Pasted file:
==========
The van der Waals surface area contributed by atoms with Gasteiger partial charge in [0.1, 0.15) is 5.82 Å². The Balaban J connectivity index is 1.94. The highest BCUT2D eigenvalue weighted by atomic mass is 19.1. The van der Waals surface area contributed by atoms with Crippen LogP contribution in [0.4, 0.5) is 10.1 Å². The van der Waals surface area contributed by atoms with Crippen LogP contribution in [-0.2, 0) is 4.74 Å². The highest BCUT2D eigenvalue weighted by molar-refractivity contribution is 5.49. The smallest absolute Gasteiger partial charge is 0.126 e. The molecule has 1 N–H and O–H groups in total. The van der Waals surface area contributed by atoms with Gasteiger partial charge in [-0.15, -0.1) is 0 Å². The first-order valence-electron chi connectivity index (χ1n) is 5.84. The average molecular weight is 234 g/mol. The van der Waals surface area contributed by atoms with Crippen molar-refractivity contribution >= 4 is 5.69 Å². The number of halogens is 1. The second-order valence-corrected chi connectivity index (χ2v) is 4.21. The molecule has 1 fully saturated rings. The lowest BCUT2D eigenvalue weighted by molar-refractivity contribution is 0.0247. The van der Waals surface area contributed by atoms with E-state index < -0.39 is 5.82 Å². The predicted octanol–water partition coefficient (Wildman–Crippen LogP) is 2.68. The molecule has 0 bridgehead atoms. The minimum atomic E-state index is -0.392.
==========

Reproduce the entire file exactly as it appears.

The van der Waals surface area contributed by atoms with Gasteiger partial charge in [0.1, 0.15) is 5.82 Å². The Balaban J connectivity index is 1.94. The highest BCUT2D eigenvalue weighted by atomic mass is 19.1. The van der Waals surface area contributed by atoms with Crippen LogP contribution in [0.4, 0.5) is 10.1 Å². The van der Waals surface area contributed by atoms with Crippen LogP contribution in [-0.2, 0) is 4.74 Å². The highest BCUT2D eigenvalue weighted by molar-refractivity contribution is 5.49. The smallest absolute Gasteiger partial charge is 0.126 e. The molecule has 1 N–H and O–H groups in total. The van der Waals surface area contributed by atoms with Gasteiger partial charge in [-0.15, -0.1) is 0 Å². The first-order valence-electron chi connectivity index (χ1n) is 5.84. The average molecular weight is 234 g/mol. The van der Waals surface area contributed by atoms with Crippen molar-refractivity contribution >= 4 is 5.69 Å². The number of halogens is 1. The second-order valence-corrected chi connectivity index (χ2v) is 4.21. The molecule has 1 fully saturated rings. The lowest BCUT2D eigenvalue weighted by molar-refractivity contribution is 0.0247. The van der Waals surface area contributed by atoms with E-state index < -0.39 is 5.82 Å². The predicted octanol–water partition coefficient (Wildman–Crippen LogP) is 2.68. The molecule has 0 bridgehead atoms. The minimum atomic E-state index is -0.392.